New Engines, New Looks Included in '07 Trucks

Sept. 28, 2010

Motor vehicle model years usually start in the spring or summer preceeding the calendar year for which they're named. Thus, 2007-model vehicles are already being built, but manufacturers will put a new batch into production beginning in January. These get the '07 diesels described in Are You Ready for January '07 Engines?. The trucks have been re-engineered to accommodate the new engines, and many have undergone extensive studies and tests on underhood airflow as a way to help cooling systems remove excess heat from cylinder blocks and accessories.

High heat levels — sometimes measured at hundreds of degrees — began being a problem as diesel operating temperatures climbed so they could burn cleaner. The problem became acute with diesels made to meet the October '02 deadline, and suppliers had to devise more robust materials for hoses and wiring, and accessories like alternators and fluid bottles for windshield wiper washers. Many '07 diesels will run even hotter, so some trucks will get bigger radiators to handle the heat and wider frame rails to mount them.

Some manufacturers have turned the engine situation into an opportunity to restyle exteriors and upgrade interiors. Some changes are easily spotted and others are subtle. But given the extensive work and money invested in them, they are different enough to merit being set apart from what came before. Perhaps we should call them "07-1/2"models. Anyway, here are succinct descriptions of the upcoming Class 8 vehicles.


Freightliner's FLD is gone as a highway tractor, but thanks partly to a long-running military contract, an SD (severe-duty) version (shown) remains. It's supplemented by a Business Class M2V (for vocational) model, which includes a Class 8 variant. Freightliner's own 14-liter Detroit Series 60, with ratings of 455 to 515 horsepower, is standard in most long-hood trucks and tractors, while the 12.8-liter MBE 4000, rated at 350 to 450 horsepower, is standard in most vehicles with medium-length hoods. Its Class 8 engine vendor is Caterpillar, which will supply 335- to 430-hp C13 and 435- to 625-hp C15 diesels for certain Freightliner models. The Condor heavy-duty, low-cabover is no longer offered, as it went with the American La France factory and product line that Freightliner sold earlier this year.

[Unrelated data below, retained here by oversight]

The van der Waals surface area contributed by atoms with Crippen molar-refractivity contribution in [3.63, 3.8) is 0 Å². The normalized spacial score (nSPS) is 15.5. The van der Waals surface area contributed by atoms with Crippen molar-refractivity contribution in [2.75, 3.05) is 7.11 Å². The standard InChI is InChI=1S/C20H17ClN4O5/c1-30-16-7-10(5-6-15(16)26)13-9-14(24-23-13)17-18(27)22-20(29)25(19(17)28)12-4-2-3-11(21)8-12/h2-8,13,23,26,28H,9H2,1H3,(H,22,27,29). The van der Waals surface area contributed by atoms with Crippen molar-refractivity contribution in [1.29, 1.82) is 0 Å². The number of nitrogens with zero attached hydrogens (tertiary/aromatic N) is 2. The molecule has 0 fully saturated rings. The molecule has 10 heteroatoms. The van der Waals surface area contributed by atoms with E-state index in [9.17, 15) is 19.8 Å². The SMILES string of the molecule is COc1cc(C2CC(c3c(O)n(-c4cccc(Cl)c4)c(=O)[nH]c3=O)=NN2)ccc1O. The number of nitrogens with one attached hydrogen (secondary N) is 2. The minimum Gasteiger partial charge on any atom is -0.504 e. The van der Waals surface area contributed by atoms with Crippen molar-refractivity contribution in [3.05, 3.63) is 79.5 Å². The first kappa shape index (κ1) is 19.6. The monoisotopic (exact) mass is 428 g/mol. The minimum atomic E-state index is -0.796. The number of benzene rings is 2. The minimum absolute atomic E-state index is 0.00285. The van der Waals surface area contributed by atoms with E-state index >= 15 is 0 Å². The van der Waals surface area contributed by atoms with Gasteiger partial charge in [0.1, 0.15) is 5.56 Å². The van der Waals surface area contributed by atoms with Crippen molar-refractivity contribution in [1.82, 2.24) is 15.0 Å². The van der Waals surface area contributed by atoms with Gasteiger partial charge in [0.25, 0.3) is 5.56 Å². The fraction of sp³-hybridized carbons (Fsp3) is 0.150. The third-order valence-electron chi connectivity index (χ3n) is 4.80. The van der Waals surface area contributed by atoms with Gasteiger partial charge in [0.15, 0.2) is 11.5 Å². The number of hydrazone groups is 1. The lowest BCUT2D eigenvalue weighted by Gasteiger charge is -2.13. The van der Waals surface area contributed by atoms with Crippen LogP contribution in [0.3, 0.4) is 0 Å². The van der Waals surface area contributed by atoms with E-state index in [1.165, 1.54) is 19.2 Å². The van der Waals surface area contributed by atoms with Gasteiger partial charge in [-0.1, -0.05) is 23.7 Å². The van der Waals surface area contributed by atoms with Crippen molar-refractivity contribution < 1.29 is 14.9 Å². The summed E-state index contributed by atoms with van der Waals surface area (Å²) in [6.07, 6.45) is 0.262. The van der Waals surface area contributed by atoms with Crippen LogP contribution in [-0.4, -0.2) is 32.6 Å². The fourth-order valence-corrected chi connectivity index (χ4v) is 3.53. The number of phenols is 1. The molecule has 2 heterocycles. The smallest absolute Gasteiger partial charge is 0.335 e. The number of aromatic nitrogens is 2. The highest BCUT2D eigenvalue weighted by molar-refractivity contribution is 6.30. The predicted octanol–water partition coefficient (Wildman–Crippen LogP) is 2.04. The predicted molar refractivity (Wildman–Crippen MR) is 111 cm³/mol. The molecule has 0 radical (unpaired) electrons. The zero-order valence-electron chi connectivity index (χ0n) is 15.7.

General Motors

GMC TopKick and Chevrolet Kodiak (shown) midrange conventionals and T-series tiltcabs become Class 8 models when built with heavy-duty axles, suspensions, brakes and other appropriate chassis parts. Later in '07, the C8500 will be available with a Meritor 18,000-pound-capacity front axle (2,000 pounds higher than the current heaviest steer axle), primarily for municipal business. A Dana 46,000-pound tandem (versus 45,000 now) on a Hendrickson Haulmaxx rubber suspension will also be a new option. Standard power for C8500s is the 7.8-liter Isuzu 6H (formerly called the Duramax 7800), rated at 215 to 300 horsepower, with aftertreatment and other changes for '07. Caterpillar's C7, at 207 to 300 horsepower, is a $1,000 option. The 325-hp, 8.1-liter Vortec 8100 V-8 is also available, making GM the only builder to offer gasoline power in Class 8. The '07-spec Isuzu 6H diesel is the only engine available in T8500s, which are otherwise unchanged.


International's 7700 (shown), powered by Cat or Cummins big-bore engines, gets a taller hood to house bigger radiators — probably the most visible change to any of the '07-model vocational trucks or highway trucks. The 5000i vocational vehicles now carry the PayStar name that had been dropped several years ago. It's part of the builder's return to once-popular Star-suffixed monikers for a number of models. Cat's C13 and C15 and Cummins ISM and ISX are the largest engines in Class 8 models; Cummins' ISL will be the lightweight engine in certain heavy applications, and its own DT and HT 570 and DT 466 will go in others. Later in '07, the MaxxForce heavy-duty diesels developed with MAN of Germany will debut.